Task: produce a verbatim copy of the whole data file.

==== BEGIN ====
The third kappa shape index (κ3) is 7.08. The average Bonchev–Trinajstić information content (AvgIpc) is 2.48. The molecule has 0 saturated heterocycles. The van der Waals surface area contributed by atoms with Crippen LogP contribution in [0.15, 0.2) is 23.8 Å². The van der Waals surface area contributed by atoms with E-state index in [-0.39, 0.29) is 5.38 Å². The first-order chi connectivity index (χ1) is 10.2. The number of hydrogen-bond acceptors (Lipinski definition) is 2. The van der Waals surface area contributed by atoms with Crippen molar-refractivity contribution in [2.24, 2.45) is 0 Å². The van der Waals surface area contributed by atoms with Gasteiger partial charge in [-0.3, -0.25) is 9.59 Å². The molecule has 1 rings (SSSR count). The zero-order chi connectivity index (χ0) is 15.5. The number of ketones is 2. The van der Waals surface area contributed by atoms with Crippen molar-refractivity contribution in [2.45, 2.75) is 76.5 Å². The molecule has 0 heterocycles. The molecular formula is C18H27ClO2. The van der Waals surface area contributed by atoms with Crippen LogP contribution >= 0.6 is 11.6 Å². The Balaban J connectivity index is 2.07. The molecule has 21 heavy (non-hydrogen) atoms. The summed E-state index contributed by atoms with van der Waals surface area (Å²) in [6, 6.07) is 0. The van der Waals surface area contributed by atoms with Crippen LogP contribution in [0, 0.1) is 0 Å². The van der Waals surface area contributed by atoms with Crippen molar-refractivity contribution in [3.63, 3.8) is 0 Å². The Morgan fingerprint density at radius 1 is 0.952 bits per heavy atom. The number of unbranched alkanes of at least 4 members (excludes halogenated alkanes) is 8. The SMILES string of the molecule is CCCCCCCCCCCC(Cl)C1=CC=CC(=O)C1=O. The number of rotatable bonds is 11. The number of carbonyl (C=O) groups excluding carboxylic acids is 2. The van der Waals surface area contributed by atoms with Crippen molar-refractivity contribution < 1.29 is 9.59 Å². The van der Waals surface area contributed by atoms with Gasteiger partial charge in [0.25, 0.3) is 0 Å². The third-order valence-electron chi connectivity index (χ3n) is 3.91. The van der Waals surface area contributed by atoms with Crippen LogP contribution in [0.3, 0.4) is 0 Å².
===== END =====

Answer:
The third kappa shape index (κ3) is 7.08. The average Bonchev–Trinajstić information content (AvgIpc) is 2.48. The molecule has 0 saturated heterocycles. The van der Waals surface area contributed by atoms with Crippen LogP contribution in [0.15, 0.2) is 23.8 Å². The van der Waals surface area contributed by atoms with E-state index in [-0.39, 0.29) is 5.38 Å². The first-order chi connectivity index (χ1) is 10.2. The number of hydrogen-bond acceptors (Lipinski definition) is 2. The van der Waals surface area contributed by atoms with Crippen molar-refractivity contribution in [2.24, 2.45) is 0 Å². The van der Waals surface area contributed by atoms with Gasteiger partial charge in [-0.3, -0.25) is 9.59 Å². The molecule has 1 rings (SSSR count). The zero-order chi connectivity index (χ0) is 15.5. The number of ketones is 2. The van der Waals surface area contributed by atoms with Crippen molar-refractivity contribution in [2.45, 2.75) is 76.5 Å². The molecule has 0 heterocycles. The molecular formula is C18H27ClO2. The van der Waals surface area contributed by atoms with Crippen LogP contribution >= 0.6 is 11.6 Å². The Balaban J connectivity index is 2.07. The molecule has 21 heavy (non-hydrogen) atoms. The summed E-state index contributed by atoms with van der Waals surface area (Å²) in [6, 6.07) is 0. The van der Waals surface area contributed by atoms with Crippen LogP contribution in [0, 0.1) is 0 Å². The van der Waals surface area contributed by atoms with Crippen molar-refractivity contribution in [3.63, 3.8) is 0 Å². The Morgan fingerprint density at radius 1 is 0.952 bits per heavy atom. The number of unbranched alkanes of at least 4 members (excludes halogenated alkanes) is 8. The SMILES string of the molecule is CCCCCCCCCCCC(Cl)C1=CC=CC(=O)C1=O. The number of rotatable bonds is 11. The number of carbonyl (C=O) groups excluding carboxylic acids is 2. The van der Waals surface area contributed by atoms with Crippen molar-refractivity contribution < 1.29 is 9.59 Å². The van der Waals surface area contributed by atoms with Gasteiger partial charge in [0.25, 0.3) is 0 Å². The third-order valence-electron chi connectivity index (χ3n) is 3.91. The van der Waals surface area contributed by atoms with Crippen LogP contribution in [0.3, 0.4) is 0 Å².